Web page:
Robert Herguth has more on Harmon and other pharma-funded Illinois politicians here.

More news you need

  1. Jurors in R. Kelly’s latest federal trial were due this afternoon to see snippets of the alleged graphic child pornography at issue in the case. U.S. District Judge Harry Leinenweber ruled the videos should not be viewed by the public, but he resisted calls from prosecutors to clear the courtroom.
  2. A city panel today recommended that Chicago permanently remove its three Christopher Columbus statues and the Balbo monument in Burnham Park, and consider altering or removing nearly 40 other monuments. It’s unclear whether the city will follow the recommendations — Mayor Lori Lightfoot in May strongly hinted that they should be ignored.
  3. Mayor Lightfoot today responded to GOP gubernatorial candidate Darren Bailey’s latest reference to Chicago as “hell” by defending the city and calling Bailey’s campaign a “dumpster fire.” . The mayor made his pointed remarks on Twitter after Bailey called out Chicago during a rally at the Illinois State Fair yesterday.
  4. The Chicago Police Board has voted to fire an officer accused of beating and choking a man during an arrest – five months after a judge acquitted him of the charges. The commission found that Louis Garcia also failed to secure the man in the police cruiser, failed to record the full arrest on his body camera, and accused Garcia of lying in a report on the arrest.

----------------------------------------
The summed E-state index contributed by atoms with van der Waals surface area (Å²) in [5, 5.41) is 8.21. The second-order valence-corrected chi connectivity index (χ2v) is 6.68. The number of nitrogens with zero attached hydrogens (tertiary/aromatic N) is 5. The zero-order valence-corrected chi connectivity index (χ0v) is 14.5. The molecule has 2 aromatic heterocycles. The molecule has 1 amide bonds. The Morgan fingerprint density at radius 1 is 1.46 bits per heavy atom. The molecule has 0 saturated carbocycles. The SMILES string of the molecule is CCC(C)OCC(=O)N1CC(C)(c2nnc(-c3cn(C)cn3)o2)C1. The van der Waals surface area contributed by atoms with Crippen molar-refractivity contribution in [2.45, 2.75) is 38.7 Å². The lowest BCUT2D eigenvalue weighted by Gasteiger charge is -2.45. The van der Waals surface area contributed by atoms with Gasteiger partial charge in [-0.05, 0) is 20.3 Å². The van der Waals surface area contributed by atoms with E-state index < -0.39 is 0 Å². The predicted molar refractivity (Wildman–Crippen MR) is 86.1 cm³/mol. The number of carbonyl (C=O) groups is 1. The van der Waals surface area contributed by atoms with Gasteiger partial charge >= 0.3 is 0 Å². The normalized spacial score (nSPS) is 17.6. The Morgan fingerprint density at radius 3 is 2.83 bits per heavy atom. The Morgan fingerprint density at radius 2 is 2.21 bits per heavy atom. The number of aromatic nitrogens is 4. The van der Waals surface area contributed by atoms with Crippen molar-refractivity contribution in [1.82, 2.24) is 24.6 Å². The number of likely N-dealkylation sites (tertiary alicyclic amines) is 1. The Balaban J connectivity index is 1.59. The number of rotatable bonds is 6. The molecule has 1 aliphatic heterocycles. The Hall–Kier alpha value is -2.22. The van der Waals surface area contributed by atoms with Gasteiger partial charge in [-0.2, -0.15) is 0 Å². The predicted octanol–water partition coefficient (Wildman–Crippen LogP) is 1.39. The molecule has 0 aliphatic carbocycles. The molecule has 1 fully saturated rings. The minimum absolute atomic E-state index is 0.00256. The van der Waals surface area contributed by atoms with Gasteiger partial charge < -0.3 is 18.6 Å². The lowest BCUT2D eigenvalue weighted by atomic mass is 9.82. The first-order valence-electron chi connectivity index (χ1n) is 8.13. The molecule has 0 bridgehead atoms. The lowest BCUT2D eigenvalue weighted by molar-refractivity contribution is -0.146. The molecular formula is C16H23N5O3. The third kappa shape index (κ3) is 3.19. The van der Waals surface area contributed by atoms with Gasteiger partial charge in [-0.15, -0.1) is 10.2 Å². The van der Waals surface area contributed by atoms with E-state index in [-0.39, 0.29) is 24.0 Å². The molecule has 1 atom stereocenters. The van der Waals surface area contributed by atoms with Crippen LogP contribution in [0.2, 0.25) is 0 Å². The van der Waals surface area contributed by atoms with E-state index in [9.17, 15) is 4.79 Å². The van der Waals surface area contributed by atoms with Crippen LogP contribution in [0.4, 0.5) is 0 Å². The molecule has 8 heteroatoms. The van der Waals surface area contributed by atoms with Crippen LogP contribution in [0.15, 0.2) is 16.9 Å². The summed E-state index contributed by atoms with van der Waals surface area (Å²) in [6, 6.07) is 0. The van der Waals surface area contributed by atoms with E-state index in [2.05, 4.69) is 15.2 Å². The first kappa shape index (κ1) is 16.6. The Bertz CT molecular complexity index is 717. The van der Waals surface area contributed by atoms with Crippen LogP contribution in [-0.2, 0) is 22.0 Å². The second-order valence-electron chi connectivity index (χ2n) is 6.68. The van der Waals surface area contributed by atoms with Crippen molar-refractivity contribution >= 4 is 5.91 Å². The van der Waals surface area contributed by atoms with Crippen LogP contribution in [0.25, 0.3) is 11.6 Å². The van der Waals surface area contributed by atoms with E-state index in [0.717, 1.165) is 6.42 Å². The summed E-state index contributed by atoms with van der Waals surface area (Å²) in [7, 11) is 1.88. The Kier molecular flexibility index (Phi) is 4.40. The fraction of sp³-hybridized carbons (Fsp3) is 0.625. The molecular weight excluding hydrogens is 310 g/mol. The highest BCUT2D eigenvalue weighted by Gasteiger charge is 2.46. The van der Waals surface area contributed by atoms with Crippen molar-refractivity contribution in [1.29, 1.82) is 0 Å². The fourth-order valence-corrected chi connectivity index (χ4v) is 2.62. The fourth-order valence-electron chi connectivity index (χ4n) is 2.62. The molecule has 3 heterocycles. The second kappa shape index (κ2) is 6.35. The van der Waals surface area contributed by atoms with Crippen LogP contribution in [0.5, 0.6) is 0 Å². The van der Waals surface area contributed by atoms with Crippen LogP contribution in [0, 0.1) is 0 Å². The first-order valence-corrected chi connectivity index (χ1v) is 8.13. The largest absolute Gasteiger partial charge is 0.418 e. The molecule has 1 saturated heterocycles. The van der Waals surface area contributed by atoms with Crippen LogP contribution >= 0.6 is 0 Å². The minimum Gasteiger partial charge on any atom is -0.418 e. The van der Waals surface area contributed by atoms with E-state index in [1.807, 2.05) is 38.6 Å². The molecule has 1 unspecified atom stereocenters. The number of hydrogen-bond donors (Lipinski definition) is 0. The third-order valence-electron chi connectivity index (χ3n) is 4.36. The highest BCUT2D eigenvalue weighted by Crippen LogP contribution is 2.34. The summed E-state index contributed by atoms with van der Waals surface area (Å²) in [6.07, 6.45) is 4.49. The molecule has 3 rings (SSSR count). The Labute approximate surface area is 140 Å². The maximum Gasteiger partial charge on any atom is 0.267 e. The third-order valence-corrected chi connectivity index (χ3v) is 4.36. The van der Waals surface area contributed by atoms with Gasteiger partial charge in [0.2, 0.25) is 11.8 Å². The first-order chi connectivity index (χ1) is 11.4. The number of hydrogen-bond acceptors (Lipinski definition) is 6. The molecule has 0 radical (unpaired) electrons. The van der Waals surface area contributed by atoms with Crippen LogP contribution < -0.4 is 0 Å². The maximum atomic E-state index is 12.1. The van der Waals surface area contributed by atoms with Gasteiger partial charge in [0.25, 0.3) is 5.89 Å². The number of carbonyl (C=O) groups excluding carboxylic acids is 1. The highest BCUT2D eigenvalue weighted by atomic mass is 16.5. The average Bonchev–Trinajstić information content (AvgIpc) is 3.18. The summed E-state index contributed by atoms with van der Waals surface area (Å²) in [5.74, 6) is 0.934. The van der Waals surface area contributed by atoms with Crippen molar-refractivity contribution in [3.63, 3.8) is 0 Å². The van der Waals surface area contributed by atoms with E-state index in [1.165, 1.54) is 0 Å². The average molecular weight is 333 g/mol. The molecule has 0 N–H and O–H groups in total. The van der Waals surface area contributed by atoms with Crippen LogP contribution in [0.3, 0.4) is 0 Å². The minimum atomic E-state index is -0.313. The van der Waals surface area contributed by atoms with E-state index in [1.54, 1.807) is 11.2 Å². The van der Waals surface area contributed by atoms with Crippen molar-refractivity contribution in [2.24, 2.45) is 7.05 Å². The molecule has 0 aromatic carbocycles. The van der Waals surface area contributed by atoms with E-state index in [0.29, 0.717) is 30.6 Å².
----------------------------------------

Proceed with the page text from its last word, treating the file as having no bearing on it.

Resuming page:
5. CPS officials still support a COVID-19 vaccination mandate for students, but say the first action must be taken at the state level, which has not been done. Illinois now requires K-12 students to provide proof of vaccination against a dozen diseases, including diphtheria, tetanus, polio, measles, rubella and mumps.
  6. A 13-year-old girl survived a lightning strike in Garfield Park earlier this month after a parent sprang into action, performing life-saving CPR at the scene. She was rushed to Stroger Hospital, where doctors said she was lucky to have received a quick response from a family member, as lightning knocked down the young girl in cardiac arrest.
  7. The Chicago Air and Water Show kicks off a two-day stay in town tomorrow, with all branches of the military and the Illinois National Guard set to stage a demonstration for spectators. Navy fighter jets began training yesterday, with piercing aerobatic rehearsals continuing today.
  8. Once crippled after a boating accident on Lake Michigan in 2003, Chicagoan Rob Heitz continued to defy odds today – he swam from Alcatraz Island to the San Francisco shore. Stefano Esposito tells more about Heitz’s great achievement here.